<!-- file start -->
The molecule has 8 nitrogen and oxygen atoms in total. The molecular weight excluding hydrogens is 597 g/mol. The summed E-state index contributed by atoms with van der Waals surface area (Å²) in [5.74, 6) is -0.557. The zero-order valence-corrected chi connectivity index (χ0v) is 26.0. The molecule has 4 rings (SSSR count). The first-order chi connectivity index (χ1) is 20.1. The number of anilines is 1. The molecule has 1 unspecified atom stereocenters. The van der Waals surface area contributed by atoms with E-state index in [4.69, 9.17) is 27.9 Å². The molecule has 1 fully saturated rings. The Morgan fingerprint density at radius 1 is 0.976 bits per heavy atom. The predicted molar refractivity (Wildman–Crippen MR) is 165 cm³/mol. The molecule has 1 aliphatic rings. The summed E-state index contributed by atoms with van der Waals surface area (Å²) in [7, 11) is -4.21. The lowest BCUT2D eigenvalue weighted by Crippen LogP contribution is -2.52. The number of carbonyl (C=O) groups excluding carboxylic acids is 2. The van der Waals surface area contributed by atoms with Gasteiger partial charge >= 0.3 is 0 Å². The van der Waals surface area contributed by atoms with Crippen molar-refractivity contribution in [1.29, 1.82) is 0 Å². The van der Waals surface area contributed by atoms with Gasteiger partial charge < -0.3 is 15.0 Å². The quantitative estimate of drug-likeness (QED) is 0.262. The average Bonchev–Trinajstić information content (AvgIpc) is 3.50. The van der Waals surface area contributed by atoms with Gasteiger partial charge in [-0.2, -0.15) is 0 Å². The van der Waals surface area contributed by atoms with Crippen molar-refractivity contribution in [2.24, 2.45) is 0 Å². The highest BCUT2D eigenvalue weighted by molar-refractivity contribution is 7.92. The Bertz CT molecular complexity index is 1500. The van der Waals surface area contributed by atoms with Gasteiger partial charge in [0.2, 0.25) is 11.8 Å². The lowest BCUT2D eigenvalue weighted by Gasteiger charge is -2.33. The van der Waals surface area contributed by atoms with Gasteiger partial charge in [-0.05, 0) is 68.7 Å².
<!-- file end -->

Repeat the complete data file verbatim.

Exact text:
The molecule has 8 nitrogen and oxygen atoms in total. The molecular weight excluding hydrogens is 597 g/mol. The summed E-state index contributed by atoms with van der Waals surface area (Å²) in [5.74, 6) is -0.557. The zero-order valence-corrected chi connectivity index (χ0v) is 26.0. The molecule has 4 rings (SSSR count). The first-order chi connectivity index (χ1) is 20.1. The number of anilines is 1. The molecule has 1 unspecified atom stereocenters. The van der Waals surface area contributed by atoms with E-state index in [4.69, 9.17) is 27.9 Å². The molecule has 1 fully saturated rings. The Morgan fingerprint density at radius 1 is 0.976 bits per heavy atom. The predicted molar refractivity (Wildman–Crippen MR) is 165 cm³/mol. The molecule has 1 aliphatic rings. The summed E-state index contributed by atoms with van der Waals surface area (Å²) in [7, 11) is -4.21. The lowest BCUT2D eigenvalue weighted by Crippen LogP contribution is -2.52. The number of carbonyl (C=O) groups excluding carboxylic acids is 2. The van der Waals surface area contributed by atoms with Gasteiger partial charge >= 0.3 is 0 Å². The van der Waals surface area contributed by atoms with Crippen molar-refractivity contribution in [1.29, 1.82) is 0 Å². The van der Waals surface area contributed by atoms with Gasteiger partial charge < -0.3 is 15.0 Å². The quantitative estimate of drug-likeness (QED) is 0.262. The average Bonchev–Trinajstić information content (AvgIpc) is 3.50. The van der Waals surface area contributed by atoms with Gasteiger partial charge in [-0.2, -0.15) is 0 Å². The van der Waals surface area contributed by atoms with Crippen molar-refractivity contribution in [2.24, 2.45) is 0 Å². The highest BCUT2D eigenvalue weighted by molar-refractivity contribution is 7.92. The Bertz CT molecular complexity index is 1500. The van der Waals surface area contributed by atoms with Gasteiger partial charge in [0.2, 0.25) is 11.8 Å². The lowest BCUT2D eigenvalue weighted by Gasteiger charge is -2.33. The van der Waals surface area contributed by atoms with Gasteiger partial charge in [-0.05, 0) is 68.7 Å².